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Here we go again. Dear J.C. you do need to calm down.


At my age, always

"!=" has nothing to do with 1970's Sybase and/or UNIX.


Wrong. When I was on the ANSI X3H2 committee, this was an issue proposed by Sybase. The SQL community rejected it. But it lives on in C, C++, C# and even in PL/I with "<frege bar>=" if anyone remembers that disaster. It was rejected because of the UNICODE Standards and conflict with other standards for the use of ! in a string.

UPDATE with JOIN is written correctly, you very unlikely to have cardinality issues with it.


I have found it to be a serious problem. Remember, I earn my living repairing SQL. A small syrem works fine inteh test environment then fails in production becaue of crap code like this.

Actually, MERGE is quite new thing in T-SQL and it is definitely useful. But, right now, I think it is less "portable" than "!=", for example MySql has different way to do upserts...


MERGE is ANSI/ISO Standard SQL and ports easily. Oh, I worked for "MySQL" and they are picky about the spelling and saying "my S Que El" in their presentations.



Books in Celko Series for Morgan-Kaufmann Publishing
Analytics and OLAP in SQL
Data and Databases: Concepts in Practice
Data, Measurements and Standards in SQL
SQL for Smarties
SQL Programming Style
SQL Puzzles and Answers
Thinking in Sets
Trees and Hierarchies in SQL
Post #1388002
Posted Thursday, November 22, 2012 10:44 PM


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CELKO (11/22/2012)
I'm doing a DB review and have always been taught to write updates with a JOIN like using this syntax.

UPDATE Target
SET col_list = S.col_list
FROM Table1 AS Target
INNER JOIN
Table2 AS Source
ON Target.NaturalKey=Source.NaturalKey
WHERE Target.col_list <> S.col_list;

but I've noticed the following syntax being used in several cases ..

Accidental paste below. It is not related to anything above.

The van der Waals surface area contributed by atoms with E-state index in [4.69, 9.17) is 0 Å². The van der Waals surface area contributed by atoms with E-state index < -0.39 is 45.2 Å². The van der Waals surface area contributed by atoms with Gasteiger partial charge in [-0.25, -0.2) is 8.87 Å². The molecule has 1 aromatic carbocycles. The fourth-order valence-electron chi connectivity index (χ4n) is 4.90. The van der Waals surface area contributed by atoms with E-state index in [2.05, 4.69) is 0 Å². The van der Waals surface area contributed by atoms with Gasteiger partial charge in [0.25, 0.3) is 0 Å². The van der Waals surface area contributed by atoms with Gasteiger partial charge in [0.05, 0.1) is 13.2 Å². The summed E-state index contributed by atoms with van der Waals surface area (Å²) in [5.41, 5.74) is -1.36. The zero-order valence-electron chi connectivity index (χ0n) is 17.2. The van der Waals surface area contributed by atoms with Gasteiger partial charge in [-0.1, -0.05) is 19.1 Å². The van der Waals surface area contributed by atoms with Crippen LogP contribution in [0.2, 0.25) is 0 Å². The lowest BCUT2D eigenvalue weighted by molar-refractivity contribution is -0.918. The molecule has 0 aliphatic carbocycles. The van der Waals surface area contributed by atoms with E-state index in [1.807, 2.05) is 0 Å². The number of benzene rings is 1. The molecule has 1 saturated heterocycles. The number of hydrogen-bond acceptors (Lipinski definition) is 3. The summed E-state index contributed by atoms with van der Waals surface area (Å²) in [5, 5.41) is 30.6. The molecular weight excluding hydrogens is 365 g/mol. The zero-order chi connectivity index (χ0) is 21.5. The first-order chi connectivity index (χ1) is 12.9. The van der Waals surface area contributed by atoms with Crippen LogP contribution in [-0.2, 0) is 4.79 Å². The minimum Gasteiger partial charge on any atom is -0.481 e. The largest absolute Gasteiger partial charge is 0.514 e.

You were taught a 1970's Sybase dialect and need to unlearn it. You even used the old != that we had from the Sybase/UNIX days. It has an interesting history of cardinality problems. They both suck and make you look like a hillbilly.

Today, we have the ANSI/ISO Standard MERGE statement which has no cardinality problems and will port. Read about it. And do a bulk change of those old !=, ISNULL and other 1970's code before the other kids see your old code and make fun of you in gym class.




No, we don't need to unlearn anything. Like anything else, UPDATE works just fine if you use it correctly. MERGE has its own set of problems, as well. And true portability is a myth, so don't worry about that either.

You also shouldn't quibble too much about 1970's code when you still use things like a push-stack While loop to do nested sets conversions. It "make[s] you look like a hillbilly [sic]".


--Jeff Moden
"RBAR is pronounced "ree-bar" and is a "Modenism" for "Row-By-Agonizing-Row".

First step towards the paradigm shift of writing Set Based code:
Stop thinking about what you want to do to a row... think, instead, of what you want to do to a column."

(play on words) "Just because you CAN do something in T-SQL, doesn't mean you SHOULDN'T." --22 Aug 2013